He cannot bear correction—stiff-necked—
Inflexible—his back will break.
The humble bend before the Lord,
Inherit the earth, defeat the world.
Our God is kind in every way,
He holds the evil tide at bay,
With love he showers his faithful saints,
In Christ no follower falls or faints.
He bears us on the Spirit’s wing,
That we might daily praise and sing;
In us he lives, we shall not tire,
The word within burns like a fire.
Our God is good, and goodness proves,
In every trial and pain he moves;
In heaven’s path the Cross we bear,
His suffering and joy we gladly share.
On this day, the first, when Jesus rose
Alive, and set aside his burial clothes,
His faithful followers come together and meet,
To sing his praise, around his table they eat,
And in his Name they pray for peace
And courage to speak, that he increase,
His grace be given, his saving truth be spread,
Because they know he lives who once was dead.
Their God is Father, they in Christ immersed,
This day they glory in him whom God raised first.
On the Prancing Pen site, I posted a poem in honor of Fred E. Dennis and his booklet “Fifteen Hundred Bible Questions and Answers.”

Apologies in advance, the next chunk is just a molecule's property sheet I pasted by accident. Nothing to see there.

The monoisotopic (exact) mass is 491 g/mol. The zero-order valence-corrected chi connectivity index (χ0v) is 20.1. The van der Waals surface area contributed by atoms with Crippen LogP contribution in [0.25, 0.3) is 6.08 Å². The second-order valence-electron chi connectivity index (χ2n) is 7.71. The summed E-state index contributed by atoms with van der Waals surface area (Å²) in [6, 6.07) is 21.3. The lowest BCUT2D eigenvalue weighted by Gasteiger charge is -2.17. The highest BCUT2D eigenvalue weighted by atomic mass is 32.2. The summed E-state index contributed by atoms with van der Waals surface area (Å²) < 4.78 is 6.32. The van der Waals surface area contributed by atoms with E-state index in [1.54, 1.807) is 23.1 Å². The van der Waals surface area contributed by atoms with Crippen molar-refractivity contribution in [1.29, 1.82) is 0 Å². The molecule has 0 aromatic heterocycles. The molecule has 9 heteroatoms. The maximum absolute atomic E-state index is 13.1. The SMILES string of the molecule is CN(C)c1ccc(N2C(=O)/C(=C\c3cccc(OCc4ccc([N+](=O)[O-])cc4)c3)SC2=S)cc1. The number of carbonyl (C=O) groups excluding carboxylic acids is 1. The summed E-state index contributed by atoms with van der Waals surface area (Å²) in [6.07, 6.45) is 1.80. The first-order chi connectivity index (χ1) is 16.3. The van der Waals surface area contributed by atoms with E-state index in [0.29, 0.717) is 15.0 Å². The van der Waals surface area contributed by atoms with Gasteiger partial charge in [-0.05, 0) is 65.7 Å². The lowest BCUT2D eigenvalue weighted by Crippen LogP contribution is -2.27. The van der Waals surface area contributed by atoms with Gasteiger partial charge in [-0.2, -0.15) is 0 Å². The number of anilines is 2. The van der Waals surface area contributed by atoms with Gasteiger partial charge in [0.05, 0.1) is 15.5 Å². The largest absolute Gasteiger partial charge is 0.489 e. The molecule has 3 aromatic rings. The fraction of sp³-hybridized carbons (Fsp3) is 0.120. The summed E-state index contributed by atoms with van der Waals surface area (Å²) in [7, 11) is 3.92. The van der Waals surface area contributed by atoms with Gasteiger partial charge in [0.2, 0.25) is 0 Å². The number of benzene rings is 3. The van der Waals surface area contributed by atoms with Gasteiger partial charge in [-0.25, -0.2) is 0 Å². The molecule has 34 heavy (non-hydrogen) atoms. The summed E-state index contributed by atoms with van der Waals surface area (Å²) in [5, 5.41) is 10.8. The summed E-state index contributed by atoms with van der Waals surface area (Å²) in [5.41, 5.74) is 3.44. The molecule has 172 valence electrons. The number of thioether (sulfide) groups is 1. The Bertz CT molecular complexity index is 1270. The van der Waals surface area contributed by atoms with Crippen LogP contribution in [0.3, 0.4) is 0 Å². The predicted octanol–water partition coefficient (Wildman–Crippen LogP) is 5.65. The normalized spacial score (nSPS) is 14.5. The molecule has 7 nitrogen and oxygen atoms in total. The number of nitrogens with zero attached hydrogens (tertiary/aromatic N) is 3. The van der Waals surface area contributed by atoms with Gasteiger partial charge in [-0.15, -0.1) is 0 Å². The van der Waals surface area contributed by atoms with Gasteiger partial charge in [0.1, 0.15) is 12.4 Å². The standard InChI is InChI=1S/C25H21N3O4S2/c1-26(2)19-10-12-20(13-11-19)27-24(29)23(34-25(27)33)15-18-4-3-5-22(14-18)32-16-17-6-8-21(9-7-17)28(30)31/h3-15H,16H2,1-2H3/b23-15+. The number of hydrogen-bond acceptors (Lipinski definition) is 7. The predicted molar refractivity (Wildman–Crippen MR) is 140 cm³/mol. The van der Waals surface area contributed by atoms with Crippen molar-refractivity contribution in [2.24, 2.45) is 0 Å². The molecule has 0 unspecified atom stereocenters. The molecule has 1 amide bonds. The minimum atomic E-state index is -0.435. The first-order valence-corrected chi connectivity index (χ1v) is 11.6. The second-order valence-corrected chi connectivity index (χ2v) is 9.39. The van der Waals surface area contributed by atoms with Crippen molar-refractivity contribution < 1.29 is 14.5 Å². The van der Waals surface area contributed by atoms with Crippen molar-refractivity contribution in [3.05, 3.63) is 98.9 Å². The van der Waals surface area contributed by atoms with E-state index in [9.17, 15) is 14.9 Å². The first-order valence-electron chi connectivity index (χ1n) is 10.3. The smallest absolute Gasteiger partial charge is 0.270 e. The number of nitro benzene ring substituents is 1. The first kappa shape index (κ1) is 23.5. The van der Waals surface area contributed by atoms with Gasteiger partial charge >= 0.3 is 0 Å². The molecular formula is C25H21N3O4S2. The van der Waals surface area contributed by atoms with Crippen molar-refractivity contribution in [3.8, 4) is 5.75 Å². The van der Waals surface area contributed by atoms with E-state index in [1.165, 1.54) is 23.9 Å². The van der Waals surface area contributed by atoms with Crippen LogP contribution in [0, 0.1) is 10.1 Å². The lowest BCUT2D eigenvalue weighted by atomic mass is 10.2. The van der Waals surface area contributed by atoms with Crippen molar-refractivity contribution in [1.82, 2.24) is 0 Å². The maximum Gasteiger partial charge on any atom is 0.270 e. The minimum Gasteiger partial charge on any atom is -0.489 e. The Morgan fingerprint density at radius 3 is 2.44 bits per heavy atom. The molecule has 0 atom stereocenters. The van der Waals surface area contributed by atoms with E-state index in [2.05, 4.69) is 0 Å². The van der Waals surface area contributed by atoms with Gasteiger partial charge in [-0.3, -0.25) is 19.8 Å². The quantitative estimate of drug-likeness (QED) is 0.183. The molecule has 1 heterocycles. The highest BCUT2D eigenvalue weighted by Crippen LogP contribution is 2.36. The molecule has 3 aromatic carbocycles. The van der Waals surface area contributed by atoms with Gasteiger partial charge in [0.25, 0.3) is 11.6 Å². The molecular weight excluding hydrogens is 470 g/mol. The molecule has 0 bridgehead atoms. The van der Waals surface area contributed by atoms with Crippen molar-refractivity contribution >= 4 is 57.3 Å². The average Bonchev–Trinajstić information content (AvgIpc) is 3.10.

Questions and Answers
Those interested in ordering the booklet can order from Mrs. Benton K. Cochran. They ask the recipient pay postage and a small donation toward the cost of printing. Email her here: firstname.lastname@example.org
Simple faith, the goal of searching,
Life with center and circumference,
That single word of fullest meaning,
Limitless love for one and all.
I thought it would be good to share this poem which was published in the latest Bulletin Gold.
The poem was written by Edd Sterchi, who preaches for the church in Kentucky.
I hope you enjoy it as much as I did:
The Ironies of Calvary
By Edd Sterchi
Man of sorrows, Prince of Peace,
Son of Joy, Man of griefs,
Wounded healer, Rejected King,
Earth’s disdain, Salvation’s wing.
Friend of sinners, Friendless One,
Men charge sin to the Holy Son,
Innocent, yet judged with guilt,
Had no home, but mansions built.
The irony Christ was and gave,
Buried, yet o’ercame the grave,
The irony Christ makes in you,
Buried in Him, you’ll rise anew.
The neighbor’s party noise is patent:
He thinks to drown his sadness with sound,
To fill his empty heart with drink,
His meaningless days, with movement and song.
While dwelling in darkness, dwarfed by loss,
He makes himself out a magic giant.
To save his soul, Jesus sends me.